By Ishaan . January 18, 2014 . 9:30am
Last weekend, I finally saw Shin Megami Tensei IV through to the end. I’d been making my way through the game for months, a little at a time, and upon completing it, I excitedly took to GTalk, to rave to one of my friends about how incredible the whole experience had been and how he needed to finish it. He, like me, had bought his own copy at launch, but where I’d continued to whittle away at the game over the course of half a year, he’d stopped soon after arriving at Tokyo.
That is to say, he’d stopped right as the game gets interesting. I was aware of this, naturally, and would badger him on occasion to return to it, but Rune Factory 4 had seduced him away by then, and was not to be denied. The timing couldn’t have been any worse either—it was right after a point when Shin Megami Tensei IV demanded just a little more patience from the player before it truly opened up.
It then occurred to me that I actually knew quite a lot of people that hadn’t completed Shin Megami Tensei IV, despite having owned the game since its release in July.
One of them is among the most patient, tolerant gamers I’ve ever known, having sat through not one, not two, but three dungeon crawlers in the same year, in addition to a Pokémon-themed roguelike. She, too, had sung praises of Shin Megami Tensei IV earlier in 2013, and clearly didn’t dislike the game. Why, then, hadn’t she completed it? This was someone that regularly ate games for breakfast, lunch and dinner, and would routinely voice her distaste for how little patience I had for “slow” games. And now, she had given up on one of the best RPGs I’ve ever played. Why was that?
As it turns out, quite a few people I’ve spoken to about Shin Megami Tensei IV have the same complaints about the game, which they say prevent them from seeing it through to the end. They say it’s a gorgeous game with an interesting setting, but that the characters feel flat, and that that it feels like there aren’t very many story incentives to keep you going. They also point out that the overworld is confusing to navigate and often requires the use of a FAQ, which can be off-putting.
Fair enough. That point about the overworld is entirely valid. The Tokyo overworld map can be rather cumbersome to make your way around, especially in between major story segments, when you’re required to travel between various districts, rendezvous with different NPCs, and figure out just what you’re supposed to do next. There were several occasions on which I had to consult a FAQ myself, particularly towards the end of the game. That having been said, the idea that Shin Megami Tensei IV is lacking in the story department is one I simply don’t agree with—and I feel I’m in a reasonably good position to make that judgment, having spent over sixty hours with the game.
I can certainly see why people might have issues with the way Shin Megami Tensei IV tells its story, though, and I think that’s more a result of us growing accustomed to the way most Japanese videogames tell us stories—by clubbing us over the head with them, often with no restraint or subtlety. You go on a quest, you complete your goal, you watch a lengthy cutscene. Characters tend to fall neatly into predictable archetypes, protagonist motivations are usually clearly broadcast; and of course, there’s that annoying obsession Japanese developers have with teen romance, despite almost never doing a good job of effectively conveying a realistic relationship. This is what passes for a narrative in most JRPGs, and we take it, because—God help us—that’s what we’re used to.
Shin Megami Tensei IV does none of these things.
When people say Shin Megami Tensei IV’s characters are “flat,” they’re usually talking about your party, which consists of the main protagonist (whatever you choose to call him), Isabaeu, Jonathan and Walter. While your three companions are given a certain degree of characterization—Walter and Jonathan, especially, who represent the ideals of Chaos and Law—it’s true that Shin Megami Tensei IV doesn’t go out of its way to give you the inside story on your team of four. The game isn’t interested in making you feel like the centre of the universe. Instead, Shin Megami Tensei IV’s narrative is centred around another character entirely—the city of Tokyo.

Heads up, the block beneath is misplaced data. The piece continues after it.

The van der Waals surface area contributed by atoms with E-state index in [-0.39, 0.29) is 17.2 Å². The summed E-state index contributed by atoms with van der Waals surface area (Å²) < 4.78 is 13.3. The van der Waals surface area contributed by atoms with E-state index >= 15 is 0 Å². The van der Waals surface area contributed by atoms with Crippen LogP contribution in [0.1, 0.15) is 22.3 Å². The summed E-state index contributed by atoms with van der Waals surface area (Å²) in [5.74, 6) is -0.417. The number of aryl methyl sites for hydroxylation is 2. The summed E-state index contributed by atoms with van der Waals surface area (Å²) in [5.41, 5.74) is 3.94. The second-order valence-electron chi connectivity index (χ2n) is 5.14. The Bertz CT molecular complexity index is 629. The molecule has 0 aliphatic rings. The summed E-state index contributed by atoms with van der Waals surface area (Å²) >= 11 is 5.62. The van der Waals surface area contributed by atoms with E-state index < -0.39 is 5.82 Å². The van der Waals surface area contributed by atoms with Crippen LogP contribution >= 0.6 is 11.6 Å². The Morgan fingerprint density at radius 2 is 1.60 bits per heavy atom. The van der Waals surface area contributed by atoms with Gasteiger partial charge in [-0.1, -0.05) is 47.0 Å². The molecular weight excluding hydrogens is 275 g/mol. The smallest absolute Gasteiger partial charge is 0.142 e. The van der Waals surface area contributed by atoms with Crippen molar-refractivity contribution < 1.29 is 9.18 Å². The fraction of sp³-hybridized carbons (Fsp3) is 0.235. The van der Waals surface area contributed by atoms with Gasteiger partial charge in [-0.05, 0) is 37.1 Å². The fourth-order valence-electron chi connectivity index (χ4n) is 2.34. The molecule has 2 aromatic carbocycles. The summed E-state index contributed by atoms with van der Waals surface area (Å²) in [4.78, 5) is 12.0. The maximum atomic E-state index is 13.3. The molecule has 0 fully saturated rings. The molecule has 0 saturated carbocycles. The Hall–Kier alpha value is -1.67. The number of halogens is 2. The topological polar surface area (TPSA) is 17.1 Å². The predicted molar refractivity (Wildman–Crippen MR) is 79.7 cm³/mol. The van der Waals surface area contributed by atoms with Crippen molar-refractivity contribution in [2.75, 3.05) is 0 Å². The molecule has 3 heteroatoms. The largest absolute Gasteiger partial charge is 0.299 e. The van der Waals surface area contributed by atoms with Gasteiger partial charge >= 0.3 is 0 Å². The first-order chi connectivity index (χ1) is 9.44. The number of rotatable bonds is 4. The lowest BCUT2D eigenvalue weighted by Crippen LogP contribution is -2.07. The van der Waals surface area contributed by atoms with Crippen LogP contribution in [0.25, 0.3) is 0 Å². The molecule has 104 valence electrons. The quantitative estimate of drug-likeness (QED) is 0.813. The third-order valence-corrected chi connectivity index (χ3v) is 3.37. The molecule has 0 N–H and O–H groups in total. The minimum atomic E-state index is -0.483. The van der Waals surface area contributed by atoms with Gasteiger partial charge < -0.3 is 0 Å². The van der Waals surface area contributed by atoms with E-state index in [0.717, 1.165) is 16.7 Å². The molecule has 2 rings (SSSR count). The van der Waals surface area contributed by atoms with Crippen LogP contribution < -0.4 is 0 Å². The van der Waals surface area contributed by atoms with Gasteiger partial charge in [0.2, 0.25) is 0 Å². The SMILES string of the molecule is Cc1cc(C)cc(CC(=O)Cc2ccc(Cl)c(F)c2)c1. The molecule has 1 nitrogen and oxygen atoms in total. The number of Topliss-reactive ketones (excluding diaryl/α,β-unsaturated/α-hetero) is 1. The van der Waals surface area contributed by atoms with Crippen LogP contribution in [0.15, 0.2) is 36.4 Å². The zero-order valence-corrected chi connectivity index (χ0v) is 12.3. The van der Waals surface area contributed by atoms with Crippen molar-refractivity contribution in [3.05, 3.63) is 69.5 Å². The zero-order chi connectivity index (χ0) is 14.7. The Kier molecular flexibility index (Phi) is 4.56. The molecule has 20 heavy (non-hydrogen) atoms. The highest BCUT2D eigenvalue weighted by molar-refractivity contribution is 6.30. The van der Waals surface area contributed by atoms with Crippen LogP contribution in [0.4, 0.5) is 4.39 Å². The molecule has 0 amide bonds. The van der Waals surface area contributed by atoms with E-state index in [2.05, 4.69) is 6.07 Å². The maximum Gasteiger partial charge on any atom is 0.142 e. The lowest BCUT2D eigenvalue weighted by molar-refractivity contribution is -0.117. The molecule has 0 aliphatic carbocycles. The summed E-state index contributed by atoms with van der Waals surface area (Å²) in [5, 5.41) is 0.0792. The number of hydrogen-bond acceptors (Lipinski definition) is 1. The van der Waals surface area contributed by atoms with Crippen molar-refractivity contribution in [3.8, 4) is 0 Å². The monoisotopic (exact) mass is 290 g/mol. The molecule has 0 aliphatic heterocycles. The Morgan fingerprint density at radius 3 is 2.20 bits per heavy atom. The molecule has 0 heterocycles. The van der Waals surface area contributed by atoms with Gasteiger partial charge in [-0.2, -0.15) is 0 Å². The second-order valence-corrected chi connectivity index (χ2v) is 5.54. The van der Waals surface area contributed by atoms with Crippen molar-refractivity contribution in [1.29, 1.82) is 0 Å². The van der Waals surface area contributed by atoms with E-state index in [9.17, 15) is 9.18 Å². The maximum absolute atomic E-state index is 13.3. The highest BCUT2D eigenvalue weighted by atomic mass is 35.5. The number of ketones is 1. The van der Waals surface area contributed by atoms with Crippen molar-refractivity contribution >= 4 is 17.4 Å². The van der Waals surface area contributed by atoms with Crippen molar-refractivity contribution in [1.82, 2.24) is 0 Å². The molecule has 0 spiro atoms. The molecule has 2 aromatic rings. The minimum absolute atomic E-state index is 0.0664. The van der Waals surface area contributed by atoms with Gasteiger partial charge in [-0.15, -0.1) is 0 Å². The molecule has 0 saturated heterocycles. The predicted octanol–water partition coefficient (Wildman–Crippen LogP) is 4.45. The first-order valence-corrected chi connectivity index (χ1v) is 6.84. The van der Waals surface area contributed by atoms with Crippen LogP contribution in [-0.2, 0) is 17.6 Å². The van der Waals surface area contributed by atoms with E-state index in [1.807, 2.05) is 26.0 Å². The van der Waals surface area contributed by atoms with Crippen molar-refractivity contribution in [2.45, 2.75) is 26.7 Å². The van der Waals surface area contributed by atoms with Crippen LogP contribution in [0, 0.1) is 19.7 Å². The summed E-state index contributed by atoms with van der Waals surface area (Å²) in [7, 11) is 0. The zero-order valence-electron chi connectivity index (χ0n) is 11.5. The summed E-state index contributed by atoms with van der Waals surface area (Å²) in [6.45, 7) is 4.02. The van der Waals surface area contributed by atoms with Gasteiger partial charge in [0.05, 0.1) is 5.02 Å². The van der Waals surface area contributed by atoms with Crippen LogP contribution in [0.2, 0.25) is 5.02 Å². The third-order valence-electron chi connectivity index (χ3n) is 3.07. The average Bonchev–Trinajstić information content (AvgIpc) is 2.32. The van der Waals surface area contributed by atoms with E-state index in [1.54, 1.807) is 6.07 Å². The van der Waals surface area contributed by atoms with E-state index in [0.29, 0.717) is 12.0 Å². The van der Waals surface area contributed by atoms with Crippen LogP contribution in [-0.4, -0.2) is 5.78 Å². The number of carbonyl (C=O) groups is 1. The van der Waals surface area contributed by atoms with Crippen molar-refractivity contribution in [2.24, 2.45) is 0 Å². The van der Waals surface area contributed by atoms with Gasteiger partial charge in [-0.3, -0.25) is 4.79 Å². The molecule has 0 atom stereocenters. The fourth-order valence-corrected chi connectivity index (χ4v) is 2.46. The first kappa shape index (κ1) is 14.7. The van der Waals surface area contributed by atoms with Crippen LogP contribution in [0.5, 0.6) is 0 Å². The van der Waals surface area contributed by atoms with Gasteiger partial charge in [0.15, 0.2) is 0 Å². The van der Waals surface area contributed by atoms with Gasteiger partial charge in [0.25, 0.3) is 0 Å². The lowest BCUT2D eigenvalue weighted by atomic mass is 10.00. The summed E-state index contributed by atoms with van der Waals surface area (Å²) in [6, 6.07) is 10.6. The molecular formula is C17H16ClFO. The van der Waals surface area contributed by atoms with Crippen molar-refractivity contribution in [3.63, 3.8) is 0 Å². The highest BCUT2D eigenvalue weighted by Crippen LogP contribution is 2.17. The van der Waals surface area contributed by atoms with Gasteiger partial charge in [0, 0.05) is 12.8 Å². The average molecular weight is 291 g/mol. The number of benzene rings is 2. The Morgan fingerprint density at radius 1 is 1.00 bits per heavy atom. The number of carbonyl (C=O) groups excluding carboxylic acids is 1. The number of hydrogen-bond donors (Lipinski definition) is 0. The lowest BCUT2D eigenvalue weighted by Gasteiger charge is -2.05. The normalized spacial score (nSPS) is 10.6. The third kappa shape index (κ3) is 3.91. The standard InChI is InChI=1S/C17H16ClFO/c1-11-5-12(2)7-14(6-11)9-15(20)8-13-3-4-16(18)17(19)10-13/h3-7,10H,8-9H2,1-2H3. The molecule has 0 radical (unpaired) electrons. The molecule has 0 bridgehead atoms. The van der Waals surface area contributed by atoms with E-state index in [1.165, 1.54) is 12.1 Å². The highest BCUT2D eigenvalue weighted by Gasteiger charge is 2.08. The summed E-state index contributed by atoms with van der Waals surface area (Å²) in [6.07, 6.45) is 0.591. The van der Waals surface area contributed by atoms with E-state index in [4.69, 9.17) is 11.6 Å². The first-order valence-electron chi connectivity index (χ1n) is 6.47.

Shin Megami Tensei IV is not a story about you and how cool you are. It doesn’t care if your favourite food is ramen, or about your childhood friend, who is now a buxom beauty with a large chest. It’s the story of Tokyo and her people. Your goal, throughout the entirety of the game, is to get to know the city inside and out as you make key decisions in shaping its future, and find out along the way the kind of man you are.
Not only is the story different from most games, it’s also littered with clever little references to modern society’s habits. For instance, the fact that virtually everyone has smartphones and uses them to summon demons, either for noble or nefarious purposes. That was a nice nod to Twitter, in my opinion, and the way it allows one to make themselves heard with minimal effort. In days past, making yourself heard required effort, dedication, and a platform people paid attention to. Now, all it requires is a tweet. Some use Twitter to be productive, while others use it as an outlet to misbehave, much in the way that the people of Tokyo utilize demons.
Then there’s the societal hierarchy in the Eastern Kingdom of Mikado, which is a stunningly accurate depiction of the way society is structured in developing countries like India. You might find society in Mikado to be absurd and backward, but the way the lower class citizenry constantly find themselves in the servitude of the middle and upper classes—often left with no choice but to put their heads down and accept their designated role in society—is quite real.
The main difference between this and other games, however, is that Shin Megami Tensei IV’s story isn’t fed to you—you have to go looking for it, often during various quests that you undertake for the Hunter’s Association, who have made it their job to protect Tokyo. The depth in which the game explores Tokyo and its citizenry is often amazing. Did you ever meet the old lady in Shinjuku that used to run a bar and was now waiting for death to claim her? Or the lonely goddess attempting to resurrect her deceased husband? Did you ever find the the lowest underground chamber of the Counter-Demon Force’s base in Kasumigaseki? Or the demon whose son had been kidnapped by a group of hunters?